Capture

It is difficult to parse what consequences these changes might have for religious minorities, but it would seem to change their constitutional status and ability to retain their own culture, if it differs from the majority culture. Commitment number 97 is particularly interesting, given Le Pen’s comments on France’s role in the Holocaust.

Additionally, Le Pen and FN have advocated for the elimination of any special religious dietary options in French public schools. In a 2014 interview, Le Pen outlined her position on the issue.

“We will accept no religious requirements in the school lunch menus,” Mrs. Le Pen told RTL radio. “There is no reason for religion [dietary options] to enter into the public sphere.”

This would eliminate any halal but also any kosher options. Therefore, if something banned by both Islam and Judaism – such as pork – was on the menu for that day, then pork is what Muslim and Jewish students would also be served. 

Alternative für Deutschland

In zeroing in on policies they hope will fortify and promote German “high culture” (Leitkultur) and move away from multiculturalism, AfD also promotes ideas that would harm German Jews as collateral damage in their fight against Muslims. For instance, in their platform (pg. 46), they state that German culture is composed of three main sources: Christianity, “scientific and humanistic culture” and Roman law, and that multiculturalism poses “a serious threat to social peace and the survival of the nation-state as a cultural unit”. Judaism clearly lies outside of their three main pillars of German society- does it also form a threat that must be protected against?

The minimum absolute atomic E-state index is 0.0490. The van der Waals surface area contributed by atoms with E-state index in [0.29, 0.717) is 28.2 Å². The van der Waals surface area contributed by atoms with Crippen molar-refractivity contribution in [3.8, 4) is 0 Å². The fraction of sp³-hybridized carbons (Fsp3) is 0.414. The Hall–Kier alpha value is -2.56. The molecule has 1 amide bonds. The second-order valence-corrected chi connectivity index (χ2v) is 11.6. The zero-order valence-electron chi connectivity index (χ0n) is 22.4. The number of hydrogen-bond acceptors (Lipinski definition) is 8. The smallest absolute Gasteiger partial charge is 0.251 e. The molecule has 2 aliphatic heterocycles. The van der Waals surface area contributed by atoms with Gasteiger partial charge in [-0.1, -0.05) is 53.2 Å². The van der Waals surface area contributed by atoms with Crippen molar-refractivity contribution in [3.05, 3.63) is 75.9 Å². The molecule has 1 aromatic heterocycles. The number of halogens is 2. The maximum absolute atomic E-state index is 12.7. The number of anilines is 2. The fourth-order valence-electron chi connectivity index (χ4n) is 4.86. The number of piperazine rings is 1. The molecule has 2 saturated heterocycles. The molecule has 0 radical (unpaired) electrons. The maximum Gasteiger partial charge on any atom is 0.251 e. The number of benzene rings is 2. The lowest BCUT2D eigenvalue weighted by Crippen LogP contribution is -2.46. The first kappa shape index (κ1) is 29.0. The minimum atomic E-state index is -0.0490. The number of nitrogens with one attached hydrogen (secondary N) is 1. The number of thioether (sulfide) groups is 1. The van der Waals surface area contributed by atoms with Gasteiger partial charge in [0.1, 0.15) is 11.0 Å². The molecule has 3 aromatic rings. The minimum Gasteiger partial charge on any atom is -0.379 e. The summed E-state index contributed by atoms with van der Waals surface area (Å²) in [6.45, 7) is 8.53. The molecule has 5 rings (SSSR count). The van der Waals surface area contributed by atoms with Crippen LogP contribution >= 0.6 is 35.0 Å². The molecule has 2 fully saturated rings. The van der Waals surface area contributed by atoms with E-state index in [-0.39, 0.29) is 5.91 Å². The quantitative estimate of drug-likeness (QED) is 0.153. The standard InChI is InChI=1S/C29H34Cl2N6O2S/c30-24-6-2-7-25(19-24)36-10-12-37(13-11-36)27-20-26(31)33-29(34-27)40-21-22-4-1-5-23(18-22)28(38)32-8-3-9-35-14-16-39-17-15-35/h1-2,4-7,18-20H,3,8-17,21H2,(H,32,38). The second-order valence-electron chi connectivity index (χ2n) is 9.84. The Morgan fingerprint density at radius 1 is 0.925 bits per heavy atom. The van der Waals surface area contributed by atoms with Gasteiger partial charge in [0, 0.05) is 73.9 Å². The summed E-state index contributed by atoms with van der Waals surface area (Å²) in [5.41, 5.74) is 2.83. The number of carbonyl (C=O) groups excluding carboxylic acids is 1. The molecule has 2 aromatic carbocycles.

Capture

Under the section “End foreign financing of mosques” there are some additional provisions that would be problematic for the Jewish community. AfD calls for a ban on foreign financing of mosques, the banning of any language other than German spoke during religious services, and for imams to get government permission before preaching in Germany. It is difficult to see how these laws could comport with the German constitution generally, but if they would they would necessarily have to apply to all religious groups. This would disproportionately impact Jewish communities as it would ban foreign (such as Israeli or American) donations to synagogues, ban speaking Hebrew, and require visiting rabbis to get permission. German Christian congregations are primarily German-funded, speak primarily German, and are led primarily by German priests, necessarily making the impact of such policies far stricter on religious minorities and immigrant groups.

Again, its worth noting that many of these policies, as stated in their party program, are completely in contradiction with German domestic law and European Union law. However, whether or not they can be achieved, they allow insight into the stated aims and goals of the party.

Why analyze “gaffes” when the policies are clear?

Like with Sean Spicer’s remarks, the Holocaust revisionist statements by Le Pen and Höcke sparked minor scandals and caused many people to ask: were these accidental gaffes, or intentional anti-Semitic messages to voters?